Alpine Club classification of the Eastern Alps
The Alpine Club classification of the Eastern Alps (German: Alpenvereinseinteilung der Ostalpen, AVE) is a common division of the Eastern Alps into 75 mountain ranges, based on the Moriggl Classification (ME) first published in 1924 by the German and Austrian Alpine Club. The present-day division established for the German-speaking world (less Switzerland) was compiled by the German, Austrian and South Tyrol Alpine Clubs and published in 1984 and is also used for the basic numbering of Alpine Club maps for mountaineering.
The Eastern Alps are divided into four main areas: the Northern Limestone Alps, the Central Eastern Alps, the Southern Limestone Alps, and the Western Limestone Alps. These four main ranges are further divided into 75 sub-groups. The Northern Limestone and Central Eastern Alps are the largest with 27 groups each, while the Southern Limestone Alps have 15. The six groups of the Western Limestone Alps are also classed with the Central Eastern Alps.
The classification is based principally on orographic considerations and takes account of the regional usage in terms of the names of the mountain groups. The amendments of 1984 address a number of geological problems and have dropped many of the 1924 Morrigl groups, making more precise sub-divisions for them in other areas. These changes are evident from the missing serial numbers and sub-division letters. The Western Limestone Alps were added, an area which is not covered by the three Alpine Clubs and actually is a continuation of the Southern and Swiss Alps. Unlike the previous scheme, the Salzburg Slate Alps were assigned to the Northern Limestone Alps as they are part of the greywacke zone that forms the basement of the Limestone Alps. The Ortler Alps and the Sobretta-Gavia range were grouped into the Southern Limestone Alps, though geologically, they are north of the Periadriatic Seam and ranked part of the Austroalpine nappes.
The Eastern Alps extend across six European countries: Germany, Italy, Liechtenstein, Austria, Switzerland and Slovenia. With 57 mountain groups, Austria has the largest share. It is followed by Italy with 23 and Switzerland with ten. There are seven mountain ranges in Germany and four in Slovenia. Liechtenstein shares one group.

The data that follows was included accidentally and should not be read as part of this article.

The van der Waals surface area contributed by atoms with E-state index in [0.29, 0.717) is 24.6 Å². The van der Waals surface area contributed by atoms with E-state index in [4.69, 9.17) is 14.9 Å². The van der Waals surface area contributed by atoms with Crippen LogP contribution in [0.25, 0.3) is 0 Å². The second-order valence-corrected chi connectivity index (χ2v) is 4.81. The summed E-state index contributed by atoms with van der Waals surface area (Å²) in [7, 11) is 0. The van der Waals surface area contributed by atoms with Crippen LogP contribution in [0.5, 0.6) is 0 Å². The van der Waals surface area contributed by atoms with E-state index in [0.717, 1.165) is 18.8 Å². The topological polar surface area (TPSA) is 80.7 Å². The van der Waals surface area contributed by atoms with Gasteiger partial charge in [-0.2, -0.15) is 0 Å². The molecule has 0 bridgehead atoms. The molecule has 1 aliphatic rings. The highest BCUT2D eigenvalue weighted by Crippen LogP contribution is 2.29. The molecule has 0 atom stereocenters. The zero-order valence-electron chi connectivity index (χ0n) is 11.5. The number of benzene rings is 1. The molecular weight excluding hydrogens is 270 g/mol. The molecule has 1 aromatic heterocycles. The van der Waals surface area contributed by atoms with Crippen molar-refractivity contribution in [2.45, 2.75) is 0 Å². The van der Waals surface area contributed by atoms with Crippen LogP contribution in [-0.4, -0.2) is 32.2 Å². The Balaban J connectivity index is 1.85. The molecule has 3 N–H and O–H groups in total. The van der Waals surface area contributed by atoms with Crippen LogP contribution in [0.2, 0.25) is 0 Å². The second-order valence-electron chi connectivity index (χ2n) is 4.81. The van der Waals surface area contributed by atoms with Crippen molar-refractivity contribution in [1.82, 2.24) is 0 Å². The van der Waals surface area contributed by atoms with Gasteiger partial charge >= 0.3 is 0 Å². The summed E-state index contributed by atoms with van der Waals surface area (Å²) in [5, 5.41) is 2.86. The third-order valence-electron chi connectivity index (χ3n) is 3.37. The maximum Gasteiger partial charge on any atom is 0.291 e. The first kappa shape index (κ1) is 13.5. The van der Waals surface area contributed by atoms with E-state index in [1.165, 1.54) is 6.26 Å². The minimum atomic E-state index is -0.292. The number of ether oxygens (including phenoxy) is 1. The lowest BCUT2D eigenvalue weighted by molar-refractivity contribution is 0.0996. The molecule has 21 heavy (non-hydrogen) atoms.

The only four-thousander and the highest mountain in the Eastern Alps is the Piz Bernina at 4,046 m (13,274 ft). Thus the Bernina Range is the highest of all the groups in the Eastern Alps. Next are the Ortler Alps, whose highest peak, Mt. Ortler at 3,905 m (12,812 ft), is the highest mountain in South Tyrol. The third highest range is the Glockner Group with the highest mountain in Austria: the Grossglockner at 3,798 m (12,461 ft). Another 22 groups reach a height of 3,000 metres. The only group in the Northern Limestone Alps with a three-thousander is the Lechtal Alps, whose highest summit is the Parseierspitze at 3,036 m (9,961 ft). 39 groups are over 2000 metres high. Seven of the groups exceed 1000 metres—except for the Vienna Woods, whose highest mountain, the Schöpfl, just reaches an altitude of 893 m (2,930 ft).
Mountain groups as per the Alpine Club classification
Up to today, there is no internationally accepted classification of the Alps. Beside the common AVE arrangement, the Swiss Alpine Club subdivides the Swiss Alps (including the East Alpine parts) along cantonal boundaries, while Austrian hydrography uses a slightly different orographic system. In Italy and France the segmentation is usually based on the 1926 Partizione delle Alpi. In 2005, a new proposal was made by the Italian Alpinist, Sergio Marazzi, to merge the competing systems of the Alpine states into the Suddivisione Orografica Internazionale Unificata del Sistema Alpino (SOIUSA), but this has not gained acceptance.
- Franz Graßler (1984), DAV; OeAV; AVS, eds., "Alpenvereinseinteilung der Ostalpen (AVE) : Alpenvereins-Jahrbuch" (in German), Berg '84 Band 108: pp. 215–224
- Dr. Josef Moriggl (1928), Hauptausschuß des D. u. Ö. Alpenvereins, ed. (in German), Ratgeber für Alpenwanderer in den Ostalpen : Mit Schutzhüttenverzeichnis (2. ed.), Munich
|Wikimedia Commons has media related to Alpenvereinseinteilung der Ostalpen.|
- Mathias Zehring. "Alpenvereinseinteilung der Ostalpen". bergalbum.de. Retrieved 26 August 2009.